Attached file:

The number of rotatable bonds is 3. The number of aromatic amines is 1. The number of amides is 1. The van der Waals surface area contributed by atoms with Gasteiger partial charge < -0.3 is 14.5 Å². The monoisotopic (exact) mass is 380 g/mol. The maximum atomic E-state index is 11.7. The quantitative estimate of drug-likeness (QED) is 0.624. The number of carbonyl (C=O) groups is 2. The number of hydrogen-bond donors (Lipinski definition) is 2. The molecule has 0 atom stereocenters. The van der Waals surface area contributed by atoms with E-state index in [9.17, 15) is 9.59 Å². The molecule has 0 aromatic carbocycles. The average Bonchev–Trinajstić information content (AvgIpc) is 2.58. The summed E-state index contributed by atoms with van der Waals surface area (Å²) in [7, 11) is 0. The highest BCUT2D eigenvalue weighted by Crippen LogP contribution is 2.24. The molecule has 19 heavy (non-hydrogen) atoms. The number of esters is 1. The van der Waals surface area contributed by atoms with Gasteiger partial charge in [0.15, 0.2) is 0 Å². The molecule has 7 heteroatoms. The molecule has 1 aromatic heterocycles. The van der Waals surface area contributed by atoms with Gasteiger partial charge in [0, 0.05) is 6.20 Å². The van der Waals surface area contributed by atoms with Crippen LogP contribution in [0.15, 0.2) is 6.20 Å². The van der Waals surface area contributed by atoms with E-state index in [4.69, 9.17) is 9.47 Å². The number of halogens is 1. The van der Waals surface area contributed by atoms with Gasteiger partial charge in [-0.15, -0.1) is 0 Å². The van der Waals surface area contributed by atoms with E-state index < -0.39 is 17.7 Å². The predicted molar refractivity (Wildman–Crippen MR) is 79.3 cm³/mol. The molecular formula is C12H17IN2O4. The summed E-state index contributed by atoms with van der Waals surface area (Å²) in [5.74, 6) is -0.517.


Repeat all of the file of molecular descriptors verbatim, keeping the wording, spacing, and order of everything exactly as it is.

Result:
The number of rotatable bonds is 3. The number of aromatic amines is 1. The number of amides is 1. The van der Waals surface area contributed by atoms with Gasteiger partial charge < -0.3 is 14.5 Å². The monoisotopic (exact) mass is 380 g/mol. The maximum atomic E-state index is 11.7. The quantitative estimate of drug-likeness (QED) is 0.624. The number of carbonyl (C=O) groups is 2. The number of hydrogen-bond donors (Lipinski definition) is 2. The molecule has 0 atom stereocenters. The van der Waals surface area contributed by atoms with E-state index in [9.17, 15) is 9.59 Å². The molecule has 0 aromatic carbocycles. The average Bonchev–Trinajstić information content (AvgIpc) is 2.58. The summed E-state index contributed by atoms with van der Waals surface area (Å²) in [7, 11) is 0. The highest BCUT2D eigenvalue weighted by Crippen LogP contribution is 2.24. The molecule has 19 heavy (non-hydrogen) atoms. The number of esters is 1. The van der Waals surface area contributed by atoms with Gasteiger partial charge in [0.15, 0.2) is 0 Å². The molecule has 7 heteroatoms. The molecule has 1 aromatic heterocycles. The van der Waals surface area contributed by atoms with Gasteiger partial charge in [0, 0.05) is 6.20 Å². The van der Waals surface area contributed by atoms with Crippen LogP contribution in [0.15, 0.2) is 6.20 Å². The van der Waals surface area contributed by atoms with E-state index in [4.69, 9.17) is 9.47 Å². The number of halogens is 1. The van der Waals surface area contributed by atoms with Gasteiger partial charge in [-0.15, -0.1) is 0 Å². The van der Waals surface area contributed by atoms with E-state index < -0.39 is 17.7 Å². The predicted molar refractivity (Wildman–Crippen MR) is 79.3 cm³/mol. The molecular formula is C12H17IN2O4. The summed E-state index contributed by atoms with van der Waals surface area (Å²) in [5.74, 6) is -0.517.